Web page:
If your child has been approved for special education services at their school, you'll need to familiarize yourself with their IEP. The IEP, or Individualized Education Program, is the contract your school district enters into with you and it contains all the services your child will receive throughout the school year.
Once your child has an IEP, it's important that you become their first line of defense: their educational advocate. By maintaining your position as your child's educational advocate, you'll be able to ensure that they receive all the services they're entitled to. Here are four suggestions that will help you monitor how well your child's IEP is being followed.
One of the most important things you can do to make sure that your child receives the services they need is to stay involved. Whether it's volunteering in the classroom, or visiting the teacher once a week, maintaining contact with the teacher will allow you to stay on top of how well the IEP is being followed. This is particularly important if your child is participating in a pull-out program. This is where your child spends most of their day in the general education classroom but is pulled out to receive individualized lessons from the special education teacher.
Know the Team Leader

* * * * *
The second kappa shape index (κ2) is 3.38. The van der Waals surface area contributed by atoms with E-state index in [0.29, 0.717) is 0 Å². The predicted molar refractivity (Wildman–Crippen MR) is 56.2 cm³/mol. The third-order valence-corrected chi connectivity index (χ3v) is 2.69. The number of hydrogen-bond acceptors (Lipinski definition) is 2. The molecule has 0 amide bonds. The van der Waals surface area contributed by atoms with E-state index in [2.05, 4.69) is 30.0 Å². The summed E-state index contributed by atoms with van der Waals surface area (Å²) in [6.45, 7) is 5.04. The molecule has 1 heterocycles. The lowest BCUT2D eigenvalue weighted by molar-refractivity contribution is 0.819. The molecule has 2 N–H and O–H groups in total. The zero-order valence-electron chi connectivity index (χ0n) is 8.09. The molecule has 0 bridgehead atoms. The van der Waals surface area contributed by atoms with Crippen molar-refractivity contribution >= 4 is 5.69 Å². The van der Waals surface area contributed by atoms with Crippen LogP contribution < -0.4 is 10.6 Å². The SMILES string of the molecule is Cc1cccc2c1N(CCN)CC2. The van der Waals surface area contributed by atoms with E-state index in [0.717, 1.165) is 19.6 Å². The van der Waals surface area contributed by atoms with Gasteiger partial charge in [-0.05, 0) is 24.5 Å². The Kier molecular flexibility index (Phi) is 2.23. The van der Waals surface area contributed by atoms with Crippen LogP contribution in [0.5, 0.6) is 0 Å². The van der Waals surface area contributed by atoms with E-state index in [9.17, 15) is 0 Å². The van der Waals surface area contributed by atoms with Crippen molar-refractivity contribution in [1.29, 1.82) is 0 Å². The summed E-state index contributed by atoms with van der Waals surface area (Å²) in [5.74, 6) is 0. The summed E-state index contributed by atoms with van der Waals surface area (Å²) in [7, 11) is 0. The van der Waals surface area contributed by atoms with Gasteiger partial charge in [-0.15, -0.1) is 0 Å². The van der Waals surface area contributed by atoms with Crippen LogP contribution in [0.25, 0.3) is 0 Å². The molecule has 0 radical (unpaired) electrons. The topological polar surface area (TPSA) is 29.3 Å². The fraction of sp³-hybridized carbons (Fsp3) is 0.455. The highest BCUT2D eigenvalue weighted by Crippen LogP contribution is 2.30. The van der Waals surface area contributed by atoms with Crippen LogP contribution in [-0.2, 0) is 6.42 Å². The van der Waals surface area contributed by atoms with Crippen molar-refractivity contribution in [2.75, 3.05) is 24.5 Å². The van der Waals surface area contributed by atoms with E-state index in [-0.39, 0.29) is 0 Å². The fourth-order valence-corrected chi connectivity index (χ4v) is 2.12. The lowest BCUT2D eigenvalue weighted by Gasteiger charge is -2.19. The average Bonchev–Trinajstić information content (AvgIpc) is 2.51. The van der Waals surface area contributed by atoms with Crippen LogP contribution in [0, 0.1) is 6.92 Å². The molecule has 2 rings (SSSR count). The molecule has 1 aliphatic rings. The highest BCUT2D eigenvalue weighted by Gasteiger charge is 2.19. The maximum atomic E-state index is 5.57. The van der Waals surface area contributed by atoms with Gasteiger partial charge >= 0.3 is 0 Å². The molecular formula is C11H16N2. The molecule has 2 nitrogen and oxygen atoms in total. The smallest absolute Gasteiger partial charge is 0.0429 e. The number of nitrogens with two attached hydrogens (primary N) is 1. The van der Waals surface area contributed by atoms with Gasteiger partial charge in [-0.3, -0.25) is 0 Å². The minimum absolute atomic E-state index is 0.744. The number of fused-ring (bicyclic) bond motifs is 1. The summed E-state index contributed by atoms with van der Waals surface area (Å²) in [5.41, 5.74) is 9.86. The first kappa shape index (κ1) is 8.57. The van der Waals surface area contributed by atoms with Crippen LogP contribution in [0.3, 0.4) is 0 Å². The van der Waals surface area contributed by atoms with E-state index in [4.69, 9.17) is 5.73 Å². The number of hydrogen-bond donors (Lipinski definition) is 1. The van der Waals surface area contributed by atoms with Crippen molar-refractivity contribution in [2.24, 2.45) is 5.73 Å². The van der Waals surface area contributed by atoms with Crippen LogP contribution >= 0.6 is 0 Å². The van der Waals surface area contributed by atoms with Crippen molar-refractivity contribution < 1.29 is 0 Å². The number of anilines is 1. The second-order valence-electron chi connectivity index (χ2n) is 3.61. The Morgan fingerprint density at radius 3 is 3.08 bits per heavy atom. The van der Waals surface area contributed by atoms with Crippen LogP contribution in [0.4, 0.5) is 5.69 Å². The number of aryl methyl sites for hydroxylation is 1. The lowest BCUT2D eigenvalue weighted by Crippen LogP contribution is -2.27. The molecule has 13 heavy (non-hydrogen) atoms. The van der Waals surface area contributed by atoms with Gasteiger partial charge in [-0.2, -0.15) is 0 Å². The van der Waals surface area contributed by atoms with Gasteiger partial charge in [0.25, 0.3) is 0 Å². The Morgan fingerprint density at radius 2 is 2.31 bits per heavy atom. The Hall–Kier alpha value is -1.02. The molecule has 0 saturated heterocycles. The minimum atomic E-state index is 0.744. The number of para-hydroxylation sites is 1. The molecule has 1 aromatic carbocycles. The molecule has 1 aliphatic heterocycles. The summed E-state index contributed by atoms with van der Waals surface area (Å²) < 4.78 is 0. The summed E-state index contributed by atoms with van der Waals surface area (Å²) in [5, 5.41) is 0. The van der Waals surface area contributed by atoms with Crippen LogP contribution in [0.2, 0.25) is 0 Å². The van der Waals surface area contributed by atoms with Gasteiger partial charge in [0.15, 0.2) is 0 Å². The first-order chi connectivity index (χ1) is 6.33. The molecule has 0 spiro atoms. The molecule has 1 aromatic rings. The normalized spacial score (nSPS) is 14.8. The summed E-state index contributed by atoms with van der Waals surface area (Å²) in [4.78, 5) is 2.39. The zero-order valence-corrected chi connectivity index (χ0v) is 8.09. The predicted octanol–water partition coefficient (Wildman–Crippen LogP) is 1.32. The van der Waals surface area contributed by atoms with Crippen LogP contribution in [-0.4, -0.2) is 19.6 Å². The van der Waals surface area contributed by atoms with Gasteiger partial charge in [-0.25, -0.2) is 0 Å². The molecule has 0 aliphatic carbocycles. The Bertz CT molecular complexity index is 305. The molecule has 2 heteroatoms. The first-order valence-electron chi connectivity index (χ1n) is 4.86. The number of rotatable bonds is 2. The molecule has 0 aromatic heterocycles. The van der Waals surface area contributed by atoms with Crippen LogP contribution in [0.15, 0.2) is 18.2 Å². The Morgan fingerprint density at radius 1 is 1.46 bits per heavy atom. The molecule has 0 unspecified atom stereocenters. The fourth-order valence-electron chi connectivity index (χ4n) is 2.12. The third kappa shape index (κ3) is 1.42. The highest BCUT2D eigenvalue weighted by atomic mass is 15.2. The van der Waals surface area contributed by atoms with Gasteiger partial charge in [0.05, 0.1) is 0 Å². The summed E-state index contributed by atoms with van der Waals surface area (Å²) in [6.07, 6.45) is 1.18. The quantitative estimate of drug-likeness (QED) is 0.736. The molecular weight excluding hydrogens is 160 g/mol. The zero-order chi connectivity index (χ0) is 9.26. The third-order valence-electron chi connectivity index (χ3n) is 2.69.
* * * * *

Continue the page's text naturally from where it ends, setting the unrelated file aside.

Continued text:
Every special education has a team leader – a teacher or representative who is in charge of ensuring that IEPs are followed. As soon as you sign your child's IEP, ask the school to provide you with the name of the team leader. Make contact with the team leader as soon as you can. This will allow you to create a working relationship with them. If your child develops problems during the year, or the IEP is not followed properly, you'll be ready to contact the team leader if you've already established a rapport with them.
Request Progress Reports
The best way to monitor your child's education is through regularly scheduled progress reports. These reports will allow you to catch minor problems before they become major stumbling blocks in your child's education. Be sure your child's teachers know that you require progress reports. If possible, have them included in the IEP. This will allow you to enforce the request should they not be sent home in a timely manner.
Speak to an Attorney
An IEP is an educational contract. If your child is not receiving the service's they're entitled to – and you've spoken to the team leader with no success – contact a special education attorney like one from Law Office of Mark W Voigt. Your attorney will be able to secure those services and make sure that the contract is enforced.
Now that your child has an IEP, you need to make sure that it's followed by the school. Use the information provided above to make sure your child receives the services they're entitled to.
Hello, I'm Christina Miller. Have you ever been fascinated with why the law works the way it does? Ever since I was in junior high, I had an intense interest in anything related to our legal system, whether it be a crime drama on television, a judge show or a legal case covered on the news. I followed it all. As time progressed, I began learning about how the actual legal system worked and not just the fictionalized version of our legal system. This has lead me to start writing my own blog posts about law that I hope will help others.